The interview has been edited for clarity and length.
Do you remember the first time you heard the Noah story?
I’m always talking about the poem I wrote when I was 13. But just last week, I was talking to my co-writer, and I kind of had a flash of a memory before that that I can’t place. I remember the feeling of being afraid, of terror. And I think hearing the story of Noah, I thought about, What if I was not one of the good ones to get on the boat? And I recognized that there’s wickedness in all of us.
When it’s taught to kids, it’s about the good man and his family. They don’t talk about the duality of original sin. What I think is the fascinating part of the story is the contradiction inherent in the story, which is that we are all descendants of original sin. Clearly, even if you subscribe to the idea that Noah is all good (which he’s not, he’s just righteous—which doesn’t mean good in theological terms, it means a balance of justice and mercy), why go through this act of destruction if the next story [in the Bible] is Babel, which is about how man’s hubris once again needs to be smited?
So, why go through this? What is the reason for it? To me, that’s what’s powerful about it. It’s meant as a lesson. It’s poetry that paints images about the second chance we’ve been given, that even though we have original sin and even though God’s acts are justified, He found mercy. There is punishment for what you do, but we have just kind of inherited this second chance. What are we going to do with it?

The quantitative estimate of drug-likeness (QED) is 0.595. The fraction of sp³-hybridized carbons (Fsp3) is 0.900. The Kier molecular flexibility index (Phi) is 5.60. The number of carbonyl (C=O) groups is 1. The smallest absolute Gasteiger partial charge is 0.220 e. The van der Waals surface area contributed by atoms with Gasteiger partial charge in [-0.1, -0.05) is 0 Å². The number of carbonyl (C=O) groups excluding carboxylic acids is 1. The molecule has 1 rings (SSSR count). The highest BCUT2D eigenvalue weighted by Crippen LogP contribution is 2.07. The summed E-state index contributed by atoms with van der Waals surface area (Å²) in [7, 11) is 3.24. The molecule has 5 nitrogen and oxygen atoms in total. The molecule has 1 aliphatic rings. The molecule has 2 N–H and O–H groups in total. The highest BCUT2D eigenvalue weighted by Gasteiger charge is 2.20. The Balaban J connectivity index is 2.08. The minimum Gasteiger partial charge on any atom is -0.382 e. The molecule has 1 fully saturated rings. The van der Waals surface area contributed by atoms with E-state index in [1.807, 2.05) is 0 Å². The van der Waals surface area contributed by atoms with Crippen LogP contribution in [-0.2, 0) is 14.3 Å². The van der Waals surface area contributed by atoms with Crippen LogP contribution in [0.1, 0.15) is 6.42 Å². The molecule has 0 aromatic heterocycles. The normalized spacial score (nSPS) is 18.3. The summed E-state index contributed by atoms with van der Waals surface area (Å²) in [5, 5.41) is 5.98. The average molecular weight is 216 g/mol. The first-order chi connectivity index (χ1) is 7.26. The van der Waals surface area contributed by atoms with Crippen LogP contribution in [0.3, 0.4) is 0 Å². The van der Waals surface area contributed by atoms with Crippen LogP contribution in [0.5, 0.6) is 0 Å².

When I was a kid, growing up Catholic in CCD, I was shown the picture books with the rainbow and the animals and the ark. But I couldn’t get my head around, first of all, why God would do that? It was terrifying. Or how they would repopulate the earth with just Noah, his wife, his three kids, and their wives.
Well, that’s the old problem with biblical stories.
Yes. So your approach to the Noah story tapped into a really dark question I hadn’t thought about in probably 30 years: What kind of God would do that?
That's not the God of grace and mercy and love that I understand now. But that's part of the history and story. Right after the passage in Genesis that describes the destruction and the flood, God starts again and says, Well I won’t do that again, even though I understand that humans have a bent toward evil. So, was God having a bad day?
We constructed an entire film around that decision. The moment that it “grieved Him in his heart to destroy creation,” is, for me, the high dramatic moment in the story. Because think about it: It’s the fourth story in the Bible. You go from creation to original sin to the first murder and then time jumps to when everything is messed up. [The first three stories in the book of Genesis, the first book of the Bible, are the creation, Adam and Eve, and the story of Cain and Abel, which is often referred to as “the first murder.”] The world is wicked. Wickedness is in all of our thoughts. Violence against man and against the planet.